Photographers Carol Beckwith and Angela Fisher have spent more than 30 years of taking pictures of ceremonies, rituals and everyday life of African tribal people. These extraordinary photos narrate the story of the Dinka tribe in Sudan.
The Dinka people’s lifestyle varies by season – during the rainy season the Dinka people live in long-lasting savannah settlements and raise grain crops such as millet, while during the dry season they herd cattle along rivers around their region. Their lives are closely intertwined with these of their cattle: During their coming of age ceremony, Dinka men are given an ox. The ox’s name becomes a part of the young men’s name. While it grows, the men also shape their ox’s long horns into various forms.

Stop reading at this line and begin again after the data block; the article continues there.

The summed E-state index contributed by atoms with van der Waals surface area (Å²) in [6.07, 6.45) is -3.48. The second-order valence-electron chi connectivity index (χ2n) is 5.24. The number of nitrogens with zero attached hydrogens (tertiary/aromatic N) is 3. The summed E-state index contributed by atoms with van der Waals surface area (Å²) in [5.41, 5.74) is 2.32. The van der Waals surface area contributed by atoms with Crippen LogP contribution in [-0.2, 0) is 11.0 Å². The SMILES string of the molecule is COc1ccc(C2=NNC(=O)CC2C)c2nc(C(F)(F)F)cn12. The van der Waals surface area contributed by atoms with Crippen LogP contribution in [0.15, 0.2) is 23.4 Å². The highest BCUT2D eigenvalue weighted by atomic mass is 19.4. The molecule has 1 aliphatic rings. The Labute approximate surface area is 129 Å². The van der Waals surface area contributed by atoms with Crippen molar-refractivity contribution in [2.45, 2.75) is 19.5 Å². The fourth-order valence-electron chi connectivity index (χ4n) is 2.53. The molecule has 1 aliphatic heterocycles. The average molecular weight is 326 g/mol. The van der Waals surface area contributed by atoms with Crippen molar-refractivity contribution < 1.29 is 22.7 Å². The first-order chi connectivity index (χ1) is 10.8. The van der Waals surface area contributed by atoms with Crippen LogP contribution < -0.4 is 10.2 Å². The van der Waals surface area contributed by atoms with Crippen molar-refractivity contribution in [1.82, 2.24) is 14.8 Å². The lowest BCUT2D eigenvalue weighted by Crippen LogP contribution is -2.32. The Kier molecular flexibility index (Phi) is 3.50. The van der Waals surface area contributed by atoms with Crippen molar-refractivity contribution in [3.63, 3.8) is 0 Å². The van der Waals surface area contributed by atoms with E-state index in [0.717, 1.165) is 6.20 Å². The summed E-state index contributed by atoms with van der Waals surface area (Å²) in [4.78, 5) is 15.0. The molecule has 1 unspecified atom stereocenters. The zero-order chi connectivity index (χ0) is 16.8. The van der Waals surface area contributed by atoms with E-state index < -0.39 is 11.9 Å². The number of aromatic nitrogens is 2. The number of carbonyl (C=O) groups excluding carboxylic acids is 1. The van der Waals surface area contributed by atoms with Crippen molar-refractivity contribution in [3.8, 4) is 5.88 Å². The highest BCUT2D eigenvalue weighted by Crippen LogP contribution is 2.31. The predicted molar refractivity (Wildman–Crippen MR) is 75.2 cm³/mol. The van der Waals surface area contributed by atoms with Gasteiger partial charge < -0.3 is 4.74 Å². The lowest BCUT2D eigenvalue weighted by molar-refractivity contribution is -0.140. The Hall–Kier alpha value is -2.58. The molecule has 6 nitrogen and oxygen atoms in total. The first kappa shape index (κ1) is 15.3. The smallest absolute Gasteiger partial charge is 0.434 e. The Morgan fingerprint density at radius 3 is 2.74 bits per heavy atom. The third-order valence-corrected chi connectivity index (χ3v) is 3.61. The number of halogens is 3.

Courtship starts for the Dinka men at 20 years old, and for females at 17. However, a man might not get married until he’s 30 years old, because he must raise a sufficient number of cattle in order to pay the bride price.
By Gaudrius Dzikaras via Bored Panda